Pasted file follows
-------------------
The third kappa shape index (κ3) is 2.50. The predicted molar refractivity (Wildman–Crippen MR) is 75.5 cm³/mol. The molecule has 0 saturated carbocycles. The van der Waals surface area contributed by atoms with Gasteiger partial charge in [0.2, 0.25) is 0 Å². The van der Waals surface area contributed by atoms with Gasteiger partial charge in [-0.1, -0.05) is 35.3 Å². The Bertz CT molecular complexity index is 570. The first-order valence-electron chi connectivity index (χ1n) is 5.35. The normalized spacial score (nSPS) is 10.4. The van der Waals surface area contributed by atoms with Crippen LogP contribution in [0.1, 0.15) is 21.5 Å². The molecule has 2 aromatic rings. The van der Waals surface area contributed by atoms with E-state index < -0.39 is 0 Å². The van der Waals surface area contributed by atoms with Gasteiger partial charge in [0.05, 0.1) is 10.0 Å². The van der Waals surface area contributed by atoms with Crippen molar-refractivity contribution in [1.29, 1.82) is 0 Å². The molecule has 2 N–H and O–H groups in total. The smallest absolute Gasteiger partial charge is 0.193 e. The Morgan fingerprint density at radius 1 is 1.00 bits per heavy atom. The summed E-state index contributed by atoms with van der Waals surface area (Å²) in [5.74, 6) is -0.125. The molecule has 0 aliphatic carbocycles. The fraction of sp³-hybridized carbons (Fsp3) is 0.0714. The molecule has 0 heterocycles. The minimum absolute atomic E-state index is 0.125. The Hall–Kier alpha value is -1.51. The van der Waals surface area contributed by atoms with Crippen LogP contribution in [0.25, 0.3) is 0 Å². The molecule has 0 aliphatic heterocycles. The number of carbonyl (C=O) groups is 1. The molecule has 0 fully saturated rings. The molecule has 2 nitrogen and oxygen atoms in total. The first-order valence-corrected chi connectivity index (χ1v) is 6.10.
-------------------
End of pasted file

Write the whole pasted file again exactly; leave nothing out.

The third kappa shape index (κ3) is 2.50. The predicted molar refractivity (Wildman–Crippen MR) is 75.5 cm³/mol. The molecule has 0 saturated carbocycles. The van der Waals surface area contributed by atoms with Gasteiger partial charge in [0.2, 0.25) is 0 Å². The van der Waals surface area contributed by atoms with Gasteiger partial charge in [-0.1, -0.05) is 35.3 Å². The Bertz CT molecular complexity index is 570. The first-order valence-electron chi connectivity index (χ1n) is 5.35. The normalized spacial score (nSPS) is 10.4. The van der Waals surface area contributed by atoms with Crippen LogP contribution in [0.1, 0.15) is 21.5 Å². The molecule has 2 aromatic rings. The van der Waals surface area contributed by atoms with E-state index < -0.39 is 0 Å². The van der Waals surface area contributed by atoms with Gasteiger partial charge in [0.05, 0.1) is 10.0 Å². The van der Waals surface area contributed by atoms with Crippen molar-refractivity contribution in [1.29, 1.82) is 0 Å². The molecule has 2 N–H and O–H groups in total. The smallest absolute Gasteiger partial charge is 0.193 e. The Morgan fingerprint density at radius 1 is 1.00 bits per heavy atom. The summed E-state index contributed by atoms with van der Waals surface area (Å²) in [5.74, 6) is -0.125. The molecule has 0 aliphatic carbocycles. The fraction of sp³-hybridized carbons (Fsp3) is 0.0714. The molecule has 0 heterocycles. The minimum absolute atomic E-state index is 0.125. The Hall–Kier alpha value is -1.51. The van der Waals surface area contributed by atoms with Crippen LogP contribution in [0.25, 0.3) is 0 Å². The molecule has 0 aliphatic heterocycles. The number of carbonyl (C=O) groups is 1. The molecule has 0 fully saturated rings. The molecule has 2 nitrogen and oxygen atoms in total. The first-order valence-corrected chi connectivity index (χ1v) is 6.10.